Now that is what you call a party. Maybe too much of a party; but at least it is for a good cause. Lets hope that our Indian guests respect the spirit of the event, and even if they don’t that we hold our tempers. Another embarrassment like the Feroz Khan shout-out or the Pakistan President’s reaction to it would not be pretty for anyone.

Of course, Mughal-e-Azam was already released for preview in Pakistan on April 22 at the Gulistan Cinema in Lahore (to rather lukewarm reception) becoming the first Indian movie in 41 years to be released in Pakistan.

There is a certain historical justice in the film coming back to Pakistan. It began in 1944 with K. Asif wanting to make the biggest film even in Indian cinema and Shiraz Ali agreeing to finance it. However, Shiraz Ali decided to move to Pakistan in 1947 and it was not till 1951 that a new financier was found and not until 1960 that the film was finally released; and took the box-offices by storm.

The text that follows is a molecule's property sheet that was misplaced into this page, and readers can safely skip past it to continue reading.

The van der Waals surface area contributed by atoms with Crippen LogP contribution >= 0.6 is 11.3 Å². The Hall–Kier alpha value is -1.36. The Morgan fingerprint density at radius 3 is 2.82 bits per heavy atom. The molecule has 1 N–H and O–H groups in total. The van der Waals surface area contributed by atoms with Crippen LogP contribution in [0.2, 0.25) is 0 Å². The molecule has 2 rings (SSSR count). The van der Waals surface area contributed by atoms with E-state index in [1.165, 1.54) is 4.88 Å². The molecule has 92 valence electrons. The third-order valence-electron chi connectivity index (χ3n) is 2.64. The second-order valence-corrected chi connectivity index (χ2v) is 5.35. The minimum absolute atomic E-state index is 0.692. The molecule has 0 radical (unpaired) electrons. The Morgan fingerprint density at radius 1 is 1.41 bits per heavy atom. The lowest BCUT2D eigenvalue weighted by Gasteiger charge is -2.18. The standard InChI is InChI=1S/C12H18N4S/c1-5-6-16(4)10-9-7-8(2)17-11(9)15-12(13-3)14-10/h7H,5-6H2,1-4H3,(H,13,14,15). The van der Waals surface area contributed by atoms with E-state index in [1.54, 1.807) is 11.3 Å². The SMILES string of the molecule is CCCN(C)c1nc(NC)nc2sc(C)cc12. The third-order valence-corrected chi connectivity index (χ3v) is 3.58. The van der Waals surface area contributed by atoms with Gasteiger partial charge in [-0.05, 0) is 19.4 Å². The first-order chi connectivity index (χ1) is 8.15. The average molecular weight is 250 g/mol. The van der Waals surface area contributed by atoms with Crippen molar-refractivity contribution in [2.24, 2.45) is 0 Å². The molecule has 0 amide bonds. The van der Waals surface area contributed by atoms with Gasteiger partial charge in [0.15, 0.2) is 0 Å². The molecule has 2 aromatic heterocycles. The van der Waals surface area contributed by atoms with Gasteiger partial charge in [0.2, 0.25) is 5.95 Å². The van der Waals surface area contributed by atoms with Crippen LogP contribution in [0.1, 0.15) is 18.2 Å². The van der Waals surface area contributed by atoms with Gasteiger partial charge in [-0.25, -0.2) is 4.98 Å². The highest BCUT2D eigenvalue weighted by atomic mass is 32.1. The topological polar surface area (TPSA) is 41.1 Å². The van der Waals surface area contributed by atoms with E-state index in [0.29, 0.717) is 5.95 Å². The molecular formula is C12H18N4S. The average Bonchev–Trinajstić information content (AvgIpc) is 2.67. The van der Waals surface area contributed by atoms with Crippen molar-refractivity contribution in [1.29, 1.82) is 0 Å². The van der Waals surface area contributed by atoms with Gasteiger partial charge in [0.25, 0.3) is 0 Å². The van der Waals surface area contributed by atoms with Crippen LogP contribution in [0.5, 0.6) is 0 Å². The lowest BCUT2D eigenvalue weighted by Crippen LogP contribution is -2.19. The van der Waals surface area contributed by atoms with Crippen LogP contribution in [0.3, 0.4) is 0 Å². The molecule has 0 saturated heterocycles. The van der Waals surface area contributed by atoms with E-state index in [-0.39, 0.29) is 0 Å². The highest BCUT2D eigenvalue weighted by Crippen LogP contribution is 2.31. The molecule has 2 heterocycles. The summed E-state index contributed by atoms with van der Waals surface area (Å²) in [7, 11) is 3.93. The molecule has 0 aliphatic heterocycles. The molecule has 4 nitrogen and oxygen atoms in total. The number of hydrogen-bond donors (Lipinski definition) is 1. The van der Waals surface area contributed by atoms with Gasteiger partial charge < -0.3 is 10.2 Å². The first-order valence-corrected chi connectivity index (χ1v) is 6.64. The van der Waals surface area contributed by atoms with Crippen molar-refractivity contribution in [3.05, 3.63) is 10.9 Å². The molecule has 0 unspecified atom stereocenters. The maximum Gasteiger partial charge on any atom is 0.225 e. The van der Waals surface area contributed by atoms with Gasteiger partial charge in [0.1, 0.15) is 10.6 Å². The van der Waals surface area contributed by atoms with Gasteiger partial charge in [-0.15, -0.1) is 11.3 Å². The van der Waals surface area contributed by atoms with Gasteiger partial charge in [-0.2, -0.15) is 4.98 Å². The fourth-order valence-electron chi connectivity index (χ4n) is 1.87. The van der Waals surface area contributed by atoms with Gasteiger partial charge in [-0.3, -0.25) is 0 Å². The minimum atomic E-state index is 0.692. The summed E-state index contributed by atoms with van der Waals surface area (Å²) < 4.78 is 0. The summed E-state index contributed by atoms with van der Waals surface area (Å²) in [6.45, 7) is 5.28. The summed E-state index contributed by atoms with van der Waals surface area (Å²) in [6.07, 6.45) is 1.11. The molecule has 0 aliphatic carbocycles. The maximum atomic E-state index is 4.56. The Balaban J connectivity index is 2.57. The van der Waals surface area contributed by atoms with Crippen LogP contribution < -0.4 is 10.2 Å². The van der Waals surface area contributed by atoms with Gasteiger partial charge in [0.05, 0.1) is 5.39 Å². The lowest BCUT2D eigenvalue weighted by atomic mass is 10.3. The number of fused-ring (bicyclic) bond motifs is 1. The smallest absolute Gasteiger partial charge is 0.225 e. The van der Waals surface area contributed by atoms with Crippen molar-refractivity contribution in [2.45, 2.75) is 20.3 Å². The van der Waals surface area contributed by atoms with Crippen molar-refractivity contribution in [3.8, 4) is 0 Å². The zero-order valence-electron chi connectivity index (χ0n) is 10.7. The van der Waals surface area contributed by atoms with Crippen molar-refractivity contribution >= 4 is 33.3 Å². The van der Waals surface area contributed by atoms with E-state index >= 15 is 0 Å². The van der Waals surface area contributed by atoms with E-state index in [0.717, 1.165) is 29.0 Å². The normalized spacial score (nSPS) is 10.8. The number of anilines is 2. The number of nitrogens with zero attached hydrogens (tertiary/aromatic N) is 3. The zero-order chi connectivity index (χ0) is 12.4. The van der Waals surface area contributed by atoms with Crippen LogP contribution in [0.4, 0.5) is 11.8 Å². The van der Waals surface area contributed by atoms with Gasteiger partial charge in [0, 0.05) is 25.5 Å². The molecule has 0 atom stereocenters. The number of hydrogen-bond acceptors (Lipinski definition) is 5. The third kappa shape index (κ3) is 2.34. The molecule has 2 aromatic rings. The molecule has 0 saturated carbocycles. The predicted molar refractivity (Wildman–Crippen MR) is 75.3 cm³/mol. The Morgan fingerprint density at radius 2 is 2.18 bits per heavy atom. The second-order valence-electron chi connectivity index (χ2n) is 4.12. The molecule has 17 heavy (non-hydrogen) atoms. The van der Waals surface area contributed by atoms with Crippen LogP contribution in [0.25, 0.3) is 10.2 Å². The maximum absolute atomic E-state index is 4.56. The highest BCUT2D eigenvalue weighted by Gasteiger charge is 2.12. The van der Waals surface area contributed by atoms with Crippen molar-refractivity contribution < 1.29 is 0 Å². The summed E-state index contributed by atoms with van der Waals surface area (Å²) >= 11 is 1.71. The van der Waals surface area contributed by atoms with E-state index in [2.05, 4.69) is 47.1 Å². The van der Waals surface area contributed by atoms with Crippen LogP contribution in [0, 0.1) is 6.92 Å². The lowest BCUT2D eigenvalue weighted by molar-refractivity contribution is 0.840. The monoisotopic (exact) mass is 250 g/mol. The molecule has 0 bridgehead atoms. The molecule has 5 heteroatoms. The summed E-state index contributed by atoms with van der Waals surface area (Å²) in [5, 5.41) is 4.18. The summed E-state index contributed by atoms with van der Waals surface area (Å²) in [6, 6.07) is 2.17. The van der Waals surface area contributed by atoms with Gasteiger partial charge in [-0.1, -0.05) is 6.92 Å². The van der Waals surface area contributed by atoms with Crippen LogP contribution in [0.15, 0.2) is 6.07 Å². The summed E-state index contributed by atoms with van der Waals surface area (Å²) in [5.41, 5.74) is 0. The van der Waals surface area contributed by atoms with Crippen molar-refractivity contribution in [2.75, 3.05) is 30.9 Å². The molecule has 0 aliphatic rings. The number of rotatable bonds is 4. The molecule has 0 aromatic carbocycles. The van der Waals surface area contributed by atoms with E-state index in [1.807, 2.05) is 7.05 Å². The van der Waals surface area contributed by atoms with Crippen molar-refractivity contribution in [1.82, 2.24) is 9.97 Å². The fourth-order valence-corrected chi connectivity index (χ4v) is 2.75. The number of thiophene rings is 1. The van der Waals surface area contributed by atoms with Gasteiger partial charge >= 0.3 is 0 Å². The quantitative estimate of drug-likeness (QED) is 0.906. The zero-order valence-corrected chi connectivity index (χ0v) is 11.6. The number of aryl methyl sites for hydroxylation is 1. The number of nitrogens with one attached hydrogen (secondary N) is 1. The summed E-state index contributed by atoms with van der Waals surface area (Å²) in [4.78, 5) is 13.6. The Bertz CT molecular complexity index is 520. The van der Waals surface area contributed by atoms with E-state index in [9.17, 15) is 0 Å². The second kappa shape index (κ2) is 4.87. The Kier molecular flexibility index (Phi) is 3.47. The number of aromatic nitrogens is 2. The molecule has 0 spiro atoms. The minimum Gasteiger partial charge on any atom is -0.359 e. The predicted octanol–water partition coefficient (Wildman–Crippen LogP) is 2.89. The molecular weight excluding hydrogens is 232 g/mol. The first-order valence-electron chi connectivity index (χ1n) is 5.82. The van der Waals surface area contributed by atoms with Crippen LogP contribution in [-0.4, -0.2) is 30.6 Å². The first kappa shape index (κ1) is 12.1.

On the movie itself, Mughal-e-Azam has always had legendary status for sub-continental movie buffs of a certain generation, for its music, its elaborate sets, its theatrical acting, and of course for its very regal dialogues–for example, Prithvi Raj as Emperor Akbar saying, “bakhuda hum mohabbat ke dushman nahin, apne usoolon ke ghulam hain” (By Almighty God, I am not an enemy of love; I am just a slave of my principles). The movie, of course, was before my time. However, having seen the B&W versions years ago, I saw the colorized version last year; and it did not disappoint.

By the way, for any movie buff, a visit to the movie’s website is very well worth a visit.

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9 responses to “Mughal-e-Azam: A party fit for an emperor”

  1. iFaqeer says:

    Altamash, your “Indian Hindus” comment I don’t want to touch; my wife and a lot of my closest relatives and some very dear friends are Indians who take ownership of the history very proudly–and they aren’t Hindu last time I checked.